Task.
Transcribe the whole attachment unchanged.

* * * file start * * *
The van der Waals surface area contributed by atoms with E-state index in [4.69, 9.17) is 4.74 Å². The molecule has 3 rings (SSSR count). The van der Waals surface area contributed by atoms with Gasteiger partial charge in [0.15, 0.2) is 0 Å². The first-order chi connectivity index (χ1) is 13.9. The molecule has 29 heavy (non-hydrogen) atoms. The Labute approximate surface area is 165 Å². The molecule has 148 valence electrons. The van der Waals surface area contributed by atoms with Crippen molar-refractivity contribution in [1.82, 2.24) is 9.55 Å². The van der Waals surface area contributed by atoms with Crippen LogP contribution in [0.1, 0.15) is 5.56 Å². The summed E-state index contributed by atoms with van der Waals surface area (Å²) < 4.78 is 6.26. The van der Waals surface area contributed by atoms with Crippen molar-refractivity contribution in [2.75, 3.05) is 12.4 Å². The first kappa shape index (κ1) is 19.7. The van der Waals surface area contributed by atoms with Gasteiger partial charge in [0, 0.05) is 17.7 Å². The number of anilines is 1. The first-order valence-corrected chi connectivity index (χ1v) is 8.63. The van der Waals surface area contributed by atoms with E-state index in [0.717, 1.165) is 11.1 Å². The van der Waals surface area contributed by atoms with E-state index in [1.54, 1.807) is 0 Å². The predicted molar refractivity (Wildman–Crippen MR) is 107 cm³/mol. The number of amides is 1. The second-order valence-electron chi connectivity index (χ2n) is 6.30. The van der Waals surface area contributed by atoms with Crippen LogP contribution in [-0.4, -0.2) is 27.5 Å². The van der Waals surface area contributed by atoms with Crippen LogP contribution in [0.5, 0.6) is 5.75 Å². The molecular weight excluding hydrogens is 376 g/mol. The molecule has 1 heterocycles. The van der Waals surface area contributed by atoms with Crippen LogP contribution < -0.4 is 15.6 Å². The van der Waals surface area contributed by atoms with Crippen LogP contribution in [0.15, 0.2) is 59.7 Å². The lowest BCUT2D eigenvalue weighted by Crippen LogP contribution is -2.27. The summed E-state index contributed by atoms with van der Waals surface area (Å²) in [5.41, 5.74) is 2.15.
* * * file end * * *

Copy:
The van der Waals surface area contributed by atoms with E-state index in [4.69, 9.17) is 4.74 Å². The molecule has 3 rings (SSSR count). The van der Waals surface area contributed by atoms with Gasteiger partial charge in [0.15, 0.2) is 0 Å². The first-order chi connectivity index (χ1) is 13.9. The molecule has 29 heavy (non-hydrogen) atoms. The Labute approximate surface area is 165 Å². The molecule has 148 valence electrons. The van der Waals surface area contributed by atoms with Crippen molar-refractivity contribution in [1.82, 2.24) is 9.55 Å². The van der Waals surface area contributed by atoms with Crippen LogP contribution in [0.1, 0.15) is 5.56 Å². The summed E-state index contributed by atoms with van der Waals surface area (Å²) < 4.78 is 6.26. The van der Waals surface area contributed by atoms with Crippen molar-refractivity contribution in [2.75, 3.05) is 12.4 Å². The first kappa shape index (κ1) is 19.7. The van der Waals surface area contributed by atoms with Gasteiger partial charge in [0, 0.05) is 17.7 Å². The number of anilines is 1. The first-order valence-corrected chi connectivity index (χ1v) is 8.63. The van der Waals surface area contributed by atoms with E-state index in [0.717, 1.165) is 11.1 Å². The van der Waals surface area contributed by atoms with E-state index in [1.54, 1.807) is 0 Å². The predicted molar refractivity (Wildman–Crippen MR) is 107 cm³/mol. The number of amides is 1. The second-order valence-electron chi connectivity index (χ2n) is 6.30. The van der Waals surface area contributed by atoms with Crippen LogP contribution in [-0.4, -0.2) is 27.5 Å². The van der Waals surface area contributed by atoms with Crippen LogP contribution in [0.5, 0.6) is 5.75 Å². The molecular weight excluding hydrogens is 376 g/mol. The molecule has 1 heterocycles. The van der Waals surface area contributed by atoms with Crippen LogP contribution < -0.4 is 15.6 Å². The van der Waals surface area contributed by atoms with Crippen LogP contribution in [0.15, 0.2) is 59.7 Å². The lowest BCUT2D eigenvalue weighted by Crippen LogP contribution is -2.27. The summed E-state index contributed by atoms with van der Waals surface area (Å²) in [5.41, 5.74) is 2.15.